A 52-year-old woman presents to the hospital in Saudi Arabia, reporting that she has had a fever for the past week, along with painful swelling on the right side of her neck. She says she has no other symptoms, and tells clinicians that she has had these same symptoms twice before — 7 and 13 years ago — and they resolved without treatment.
Intake assessment confirms she has a fever of 38.5°C; other vital signs are within normal limits. Physical exam finds tender and firm right-sided cervical lymphadenopathy.
Clinicians order laboratory tests – complete blood count shows a white blood cell count of 7,200/cmm, hemoglobin of 12.6 g/dL, and platelets of 140,000/cmm. Other results:
- Blood urea nitrogen: 5.3 mmol/L
- Serum creatinine: 60 μmol/L
- Serum ferritin: 500 ng/mL
- C-reactive protein: 60 mg/L
- Nasopharyngeal SARS-CoV-2 polymerase chain reaction test is negative, as are results of other tests for Epstein-Barr viral antibodies, HIV, rheumatoid factor, and antinuclear antibodies
Clinicians consider possible infection, and after ordering a blood culture, start the patient on a course of broad-spectrum antibiotics. The patient undergoes ultrasound of her neck, which shows enlargement of several cervical lymph nodes, with the largest on the right side measuring 1.9×0.9 cm. Computed tomography of the neck and chest also reveals multiple right-sided cervical lymph nodes, the largest of which is 2.8×2.3 cm.
The patient remains feverish despite the antibiotics, and on her third day in the hospital, clinicians excise the right cervical lymph node. Biopsy indicates nuclear debris and necrosis with infiltration of many histiocytic cells, and no neutrophils. Lymph node cultures are negative for bacteria, fungus, and tuberculosis.
Based on the pathology results, the medical team makes a diagnosis of Kikuchi-Fujimoto disease (KFD).
Given the diagnosis, clinicians discontinue the patient’s antibiotic treatment and start her on oral naproxen. Three days later, however, she is still not responding, so her treatment is switched to oral prednisone.
Over the next 3 days, the patient’s fever subsides and her right cervical lymphadenopathy is responding to treatment.
She is discharged home with a short course of oral prednisone and instructions to return in a week for follow-up. At that outpatient appointment, assessment shows complete resolution of the cervical lymphadenopathy.
Clinicians presenting this case of a woman who experienced undiagnosed cervical lymphadenopathy three times in 13 years before finally being diagnosed with KFD note that recurrence of this rare idiopathic cause of lymphadenopathy is also unusual, reported in only about 2%-3% of patients.
The disease, also known as histiocytic necrotizing lymphadenitis and first reported separately by Kikuchi and Fujimoto in Japan in 1972, tends to present with unilateral cervical lymphadenopathy, and more commonly affects young people, often females.
A study of gender differences in the incidence and clinical characteristics among patients with KFD found that while leukopenia and neutropenia were noted equally in about 55% of female and male patients, respectively, males with the disease were more likely to have abnormal liver function tests (15% vs 41%, P<0.001), elevated serum lactate dehydrogenase levels (61% vs 80%, P=0.021), elevated C-reactive protein (35% vs 78.4%, P<0.001), and thrombocytopenia (14% vs 29%, P=0.014), while female patients were significantly more likely to be positive for antinuclear antibody (32% vs 10%, P=0.006).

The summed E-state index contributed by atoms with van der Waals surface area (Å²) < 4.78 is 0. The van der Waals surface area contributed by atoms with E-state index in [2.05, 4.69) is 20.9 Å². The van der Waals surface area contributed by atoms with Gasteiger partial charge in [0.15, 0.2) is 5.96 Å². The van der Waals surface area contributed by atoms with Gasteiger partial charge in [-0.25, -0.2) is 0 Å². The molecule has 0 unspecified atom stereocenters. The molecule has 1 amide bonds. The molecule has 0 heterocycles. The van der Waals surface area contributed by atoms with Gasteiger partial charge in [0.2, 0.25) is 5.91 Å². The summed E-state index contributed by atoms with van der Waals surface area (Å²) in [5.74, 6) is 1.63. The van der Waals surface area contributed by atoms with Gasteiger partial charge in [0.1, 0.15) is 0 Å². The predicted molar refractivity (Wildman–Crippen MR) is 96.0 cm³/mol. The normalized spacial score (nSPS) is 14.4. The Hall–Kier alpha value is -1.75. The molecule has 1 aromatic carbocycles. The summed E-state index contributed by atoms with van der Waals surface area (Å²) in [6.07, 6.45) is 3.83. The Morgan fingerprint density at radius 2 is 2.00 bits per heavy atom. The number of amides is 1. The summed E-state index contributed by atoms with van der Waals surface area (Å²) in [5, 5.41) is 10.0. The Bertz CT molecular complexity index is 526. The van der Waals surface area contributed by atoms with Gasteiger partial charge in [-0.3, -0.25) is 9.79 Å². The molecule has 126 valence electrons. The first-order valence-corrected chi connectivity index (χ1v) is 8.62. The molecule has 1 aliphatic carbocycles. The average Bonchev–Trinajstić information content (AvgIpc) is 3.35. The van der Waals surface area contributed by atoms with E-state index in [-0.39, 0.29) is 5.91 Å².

The case authors note that although most cases of KFD resolve within 1-3 months, early recognition is important to minimize potentially harmful and unnecessary evaluations and treatments.
Other research has referred to KFD as the great masquerader, mimicking the clinical features of many dangerous conditions including tuberculosis, lymphoma, and adult-onset Still’s disease.
The size of swollen lymph nodes in KFD is usually 1-4 cm (2.8 cm in this patient), although some reports have also noted sizes up to 6 cm.
Diagnosis requires biopsy and histology of lymph nodes, the case authors observe, adding that a lymph node may be only partially affected by the disease.
Typical histopathological features — focal proliferation of histiocytic cells and abundant nuclear debris and absence of neutrophils — are key to distinguishing KFD from other diseases, the authors explain, noting that the diagnosis of their patient was confirmed when histopathology of the cervical lymph node showed nuclear debris and necrosis with infiltration of many histiocytic cells.
KFD generally requires supportive treatment, and while most patients respond to non-steroidal anti-inflammatory drugs, those who do not usually have a good response to corticosteroids.
As noted, recurrence is rare; in this patient’s case, the first two episodes of symptoms prior to her diagnosis spontaneously resolved, while the current episode required corticosteroid therapy to induce remission.
A study of 102 KFD patients with a mean age of 27 identified several characteristics associated with an increased risk of recurrence: patients with recurrent episodes were more likely to have fever and fatigue with extranodal involvement, symptoms tended to persist longer, and patients were significantly more likely to have a positive fluorescence antinuclear antibody test result.
The case authors conclude that in recurrent febrile unilateral lymphadenopathy, excisional biopsy can lead to a definitive diagnosis and directed treatment, and that although recurrence is rare, long-term follow-up is needed.
The case report authors noted no conflicts of interest.